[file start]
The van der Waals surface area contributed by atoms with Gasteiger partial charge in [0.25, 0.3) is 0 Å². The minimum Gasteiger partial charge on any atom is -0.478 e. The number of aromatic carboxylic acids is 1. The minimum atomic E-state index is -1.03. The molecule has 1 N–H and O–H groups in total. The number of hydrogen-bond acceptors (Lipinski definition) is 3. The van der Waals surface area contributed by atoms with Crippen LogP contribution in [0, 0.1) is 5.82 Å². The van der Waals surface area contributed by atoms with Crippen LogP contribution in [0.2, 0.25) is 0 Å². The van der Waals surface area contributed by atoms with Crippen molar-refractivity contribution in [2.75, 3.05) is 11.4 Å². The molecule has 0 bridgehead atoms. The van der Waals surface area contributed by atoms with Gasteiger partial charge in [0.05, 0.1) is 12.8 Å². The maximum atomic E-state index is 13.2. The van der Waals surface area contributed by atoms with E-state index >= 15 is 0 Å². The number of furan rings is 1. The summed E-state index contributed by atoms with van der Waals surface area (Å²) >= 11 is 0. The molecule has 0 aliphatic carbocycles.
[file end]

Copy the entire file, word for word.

The van der Waals surface area contributed by atoms with Gasteiger partial charge in [0.25, 0.3) is 0 Å². The minimum Gasteiger partial charge on any atom is -0.478 e. The number of aromatic carboxylic acids is 1. The minimum atomic E-state index is -1.03. The molecule has 1 N–H and O–H groups in total. The number of hydrogen-bond acceptors (Lipinski definition) is 3. The van der Waals surface area contributed by atoms with Crippen LogP contribution in [0, 0.1) is 5.82 Å². The van der Waals surface area contributed by atoms with Crippen LogP contribution in [0.2, 0.25) is 0 Å². The van der Waals surface area contributed by atoms with Crippen molar-refractivity contribution in [2.75, 3.05) is 11.4 Å². The molecule has 0 bridgehead atoms. The van der Waals surface area contributed by atoms with Gasteiger partial charge in [0.05, 0.1) is 12.8 Å². The maximum atomic E-state index is 13.2. The van der Waals surface area contributed by atoms with E-state index >= 15 is 0 Å². The number of furan rings is 1. The summed E-state index contributed by atoms with van der Waals surface area (Å²) >= 11 is 0. The molecule has 0 aliphatic carbocycles.